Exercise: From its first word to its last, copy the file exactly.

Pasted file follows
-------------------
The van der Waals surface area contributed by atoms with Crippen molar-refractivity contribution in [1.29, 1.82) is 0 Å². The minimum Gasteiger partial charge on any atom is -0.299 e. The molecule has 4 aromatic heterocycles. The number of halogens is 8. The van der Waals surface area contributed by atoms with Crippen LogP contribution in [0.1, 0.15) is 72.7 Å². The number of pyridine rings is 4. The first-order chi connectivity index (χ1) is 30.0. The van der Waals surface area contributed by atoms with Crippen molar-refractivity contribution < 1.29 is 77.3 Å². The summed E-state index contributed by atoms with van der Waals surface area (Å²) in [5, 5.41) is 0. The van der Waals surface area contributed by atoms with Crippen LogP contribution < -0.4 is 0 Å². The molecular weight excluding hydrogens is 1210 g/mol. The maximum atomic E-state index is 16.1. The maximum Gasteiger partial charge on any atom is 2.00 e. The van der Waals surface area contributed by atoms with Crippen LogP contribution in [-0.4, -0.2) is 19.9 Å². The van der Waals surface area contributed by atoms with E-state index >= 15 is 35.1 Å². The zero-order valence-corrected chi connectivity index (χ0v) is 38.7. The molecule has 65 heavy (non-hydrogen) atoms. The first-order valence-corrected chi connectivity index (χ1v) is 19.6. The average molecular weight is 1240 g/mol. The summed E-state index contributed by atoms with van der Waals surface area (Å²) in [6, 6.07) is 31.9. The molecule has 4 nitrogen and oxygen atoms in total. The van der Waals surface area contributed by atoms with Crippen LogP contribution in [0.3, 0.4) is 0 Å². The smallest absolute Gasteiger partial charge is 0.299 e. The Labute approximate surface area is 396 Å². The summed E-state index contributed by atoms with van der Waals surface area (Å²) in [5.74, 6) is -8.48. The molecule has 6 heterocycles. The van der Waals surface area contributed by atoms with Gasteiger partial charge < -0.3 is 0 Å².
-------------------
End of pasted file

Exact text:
The van der Waals surface area contributed by atoms with Crippen molar-refractivity contribution in [1.29, 1.82) is 0 Å². The minimum Gasteiger partial charge on any atom is -0.299 e. The molecule has 4 aromatic heterocycles. The number of halogens is 8. The van der Waals surface area contributed by atoms with Crippen LogP contribution in [0.1, 0.15) is 72.7 Å². The number of pyridine rings is 4. The first-order chi connectivity index (χ1) is 30.0. The van der Waals surface area contributed by atoms with Crippen molar-refractivity contribution < 1.29 is 77.3 Å². The summed E-state index contributed by atoms with van der Waals surface area (Å²) in [5, 5.41) is 0. The van der Waals surface area contributed by atoms with Crippen LogP contribution < -0.4 is 0 Å². The molecular weight excluding hydrogens is 1210 g/mol. The maximum atomic E-state index is 16.1. The maximum Gasteiger partial charge on any atom is 2.00 e. The van der Waals surface area contributed by atoms with Crippen LogP contribution in [-0.4, -0.2) is 19.9 Å². The van der Waals surface area contributed by atoms with E-state index >= 15 is 35.1 Å². The zero-order valence-corrected chi connectivity index (χ0v) is 38.7. The molecule has 65 heavy (non-hydrogen) atoms. The first-order valence-corrected chi connectivity index (χ1v) is 19.6. The average molecular weight is 1240 g/mol. The summed E-state index contributed by atoms with van der Waals surface area (Å²) in [6, 6.07) is 31.9. The molecule has 4 nitrogen and oxygen atoms in total. The van der Waals surface area contributed by atoms with Crippen LogP contribution in [0.3, 0.4) is 0 Å². The smallest absolute Gasteiger partial charge is 0.299 e. The Labute approximate surface area is 396 Å². The summed E-state index contributed by atoms with van der Waals surface area (Å²) in [5.74, 6) is -8.48. The molecule has 6 heterocycles. The van der Waals surface area contributed by atoms with Gasteiger partial charge < -0.3 is 0 Å².